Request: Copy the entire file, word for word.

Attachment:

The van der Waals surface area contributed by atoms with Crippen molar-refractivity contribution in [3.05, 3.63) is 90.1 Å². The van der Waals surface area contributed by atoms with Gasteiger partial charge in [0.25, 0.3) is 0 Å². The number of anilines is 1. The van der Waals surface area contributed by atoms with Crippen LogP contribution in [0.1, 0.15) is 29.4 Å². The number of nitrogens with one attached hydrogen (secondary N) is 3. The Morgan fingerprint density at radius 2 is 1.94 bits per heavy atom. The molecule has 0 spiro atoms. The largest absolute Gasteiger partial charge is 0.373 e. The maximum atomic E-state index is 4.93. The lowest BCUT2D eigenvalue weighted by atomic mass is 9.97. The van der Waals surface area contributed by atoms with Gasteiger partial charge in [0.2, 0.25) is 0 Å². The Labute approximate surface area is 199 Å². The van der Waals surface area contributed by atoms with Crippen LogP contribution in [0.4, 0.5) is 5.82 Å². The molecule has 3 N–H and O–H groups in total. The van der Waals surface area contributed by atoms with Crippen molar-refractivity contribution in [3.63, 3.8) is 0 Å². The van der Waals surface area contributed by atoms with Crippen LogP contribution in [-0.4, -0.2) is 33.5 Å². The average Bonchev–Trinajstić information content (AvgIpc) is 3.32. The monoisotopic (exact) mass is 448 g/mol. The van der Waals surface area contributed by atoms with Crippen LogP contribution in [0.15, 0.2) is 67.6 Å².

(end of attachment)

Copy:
The van der Waals surface area contributed by atoms with Crippen molar-refractivity contribution in [3.05, 3.63) is 90.1 Å². The van der Waals surface area contributed by atoms with Gasteiger partial charge in [0.25, 0.3) is 0 Å². The number of anilines is 1. The van der Waals surface area contributed by atoms with Crippen LogP contribution in [0.1, 0.15) is 29.4 Å². The number of nitrogens with one attached hydrogen (secondary N) is 3. The Morgan fingerprint density at radius 2 is 1.94 bits per heavy atom. The molecule has 0 spiro atoms. The largest absolute Gasteiger partial charge is 0.373 e. The maximum atomic E-state index is 4.93. The lowest BCUT2D eigenvalue weighted by atomic mass is 9.97. The van der Waals surface area contributed by atoms with Gasteiger partial charge in [0.2, 0.25) is 0 Å². The Labute approximate surface area is 199 Å². The van der Waals surface area contributed by atoms with Crippen LogP contribution in [0.4, 0.5) is 5.82 Å². The molecule has 3 N–H and O–H groups in total. The van der Waals surface area contributed by atoms with Crippen molar-refractivity contribution in [3.63, 3.8) is 0 Å². The van der Waals surface area contributed by atoms with Crippen LogP contribution in [-0.4, -0.2) is 33.5 Å². The average Bonchev–Trinajstić information content (AvgIpc) is 3.32. The monoisotopic (exact) mass is 448 g/mol. The van der Waals surface area contributed by atoms with Crippen LogP contribution in [0.15, 0.2) is 67.6 Å².